I wanted to be Leonard Cohen, I wanted to be a Ladies Man, before I understood there was no female equivalent.
This was the early ’80s when “slut-shaming” was a very literal thing. Being a “slut” was very dangerous for a girl, you became a target for a kind of viciousness … no one was “pro-slut” back then, let’s just say. This made me furious, that it was fine for boys to notch their belts and be congratulated on getting laid, but that girls were shamed if they dared admit they even had sex, let alone with multiple partners.
Bound into all this is also the idea of woman-as-muse to the male artist and my not wanting to be that but to have my own muses … it seems quaint to speak about these things now; I’m not sure if the idea of a muse is still even relevant.
Kilby Smith-McGregor is this month’s Town Crier guest editor
KSM: When I was in grade nine we were given the assignment of researching a famous Canadian, and Leonard Cohen was on the list. I picked him nearly at random, but that was it, I was smitten. Like you, it was more of a-wanting-to-be than a wanting-to-be-with, a first real romance with the idea of ‘artist.’ I loved all the music and still do, all the variously weird stylistic periods. And Beautiful Losers was probably the first book I read as a teen that felt subversive and actually dangerous. There was lot I didn’t understand about it, sexually, politically, but the language, what the language did as it moved, I got that on an instinctual body-level. I haven’t thought about that book in ages but it made a lasting mark. The same might be said for plays I devoured in high school like Jean Genet’s The Maids, and Peter Weiss’s Marat/Sade—though I’ve only read those in translation—or Toni Morrison’s novel Beloved. It’s funny because my social self, despite wrangling with depression, has always been pretty warm, relaxed and friendly—but a quiet compulsion toward existential crisis, extremity, and violence in language was definitely there long before I registered it intellectually.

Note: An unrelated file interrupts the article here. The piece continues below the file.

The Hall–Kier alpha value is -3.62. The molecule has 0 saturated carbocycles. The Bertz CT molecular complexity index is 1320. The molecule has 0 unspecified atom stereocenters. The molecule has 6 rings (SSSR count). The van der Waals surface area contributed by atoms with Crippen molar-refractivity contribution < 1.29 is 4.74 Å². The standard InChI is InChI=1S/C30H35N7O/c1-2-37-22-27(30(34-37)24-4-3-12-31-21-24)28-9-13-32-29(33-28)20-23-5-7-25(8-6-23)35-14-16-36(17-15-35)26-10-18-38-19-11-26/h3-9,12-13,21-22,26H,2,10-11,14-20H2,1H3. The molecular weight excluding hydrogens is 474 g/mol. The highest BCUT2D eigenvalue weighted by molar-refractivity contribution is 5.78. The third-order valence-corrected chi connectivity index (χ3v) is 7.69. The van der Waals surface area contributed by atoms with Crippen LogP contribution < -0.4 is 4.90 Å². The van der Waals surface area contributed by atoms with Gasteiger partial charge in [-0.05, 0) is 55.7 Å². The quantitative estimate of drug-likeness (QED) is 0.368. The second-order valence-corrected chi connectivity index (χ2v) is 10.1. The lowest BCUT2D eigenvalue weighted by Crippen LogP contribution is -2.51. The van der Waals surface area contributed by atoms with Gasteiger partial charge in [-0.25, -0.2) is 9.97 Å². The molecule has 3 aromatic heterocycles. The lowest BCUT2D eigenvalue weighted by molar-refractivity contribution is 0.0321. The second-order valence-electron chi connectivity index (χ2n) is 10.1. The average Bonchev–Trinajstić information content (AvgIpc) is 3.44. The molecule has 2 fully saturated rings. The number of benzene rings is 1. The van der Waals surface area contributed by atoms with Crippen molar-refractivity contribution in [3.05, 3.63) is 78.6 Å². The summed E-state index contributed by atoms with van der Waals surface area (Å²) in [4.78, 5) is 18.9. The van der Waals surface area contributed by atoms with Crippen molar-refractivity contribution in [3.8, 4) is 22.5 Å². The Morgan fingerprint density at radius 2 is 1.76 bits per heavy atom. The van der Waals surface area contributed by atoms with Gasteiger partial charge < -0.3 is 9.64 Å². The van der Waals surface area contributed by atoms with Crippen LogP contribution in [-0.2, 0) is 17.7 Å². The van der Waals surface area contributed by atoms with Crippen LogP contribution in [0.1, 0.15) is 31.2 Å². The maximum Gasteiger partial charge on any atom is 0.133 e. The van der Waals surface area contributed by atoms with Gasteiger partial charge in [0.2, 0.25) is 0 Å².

RB: Oh! Beautiful Losers, yes! I remember reading that and feeling very adult and somewhat dirty and very, very cool. So many books have changed the way I thought about language or altered my relationship to the world, or my relationship with myself.
I love that: a compulsion toward existential crisis. I was a voracious and early reader. I read 1984 when I was ten and it not just warped, but possibly snapped, my worldview in half. My father was very into the Beats and when I was—eleven maybe?—he gave me On the Road and A Clockwork Orange to read. I handed On the Road back to him because I knew the sex and drugs were inappropriate and it made me uncomfortable at that age. But I read A Clockwork Orange and was enchanted with the idea of inventing vocabulary.
The first time I read a story that was first person singular and realized the speaker was a woman was shocking. It was an Ursula K. Le Guin story and I had never before read a story from the point of view of a female character, to know that ‘I’ could be a woman felt transgressive, simply because I’d never experienced it before. Up until then I had accepted that all points of view were male.
KSM: To be shocked by a physical reaction of recognition is my favourite reading experience. One can never control how a reader will interact with or respond to one’s work. That’s a marvelous thing and also anxiety-inducing. Yet I found your book without ever having met you, and now here we are, engaged in a conversation entirely through reading and writing. One thing I am pretty sure about is that no reader of The Uncertainty Principle—or hopefully, Kids in Triage—will accept that all subjective points of view are male. Thanks, Roxanna.
Roxanna Bennett and Kilby Smith-McGregor are contributors to a month long series on writing the body.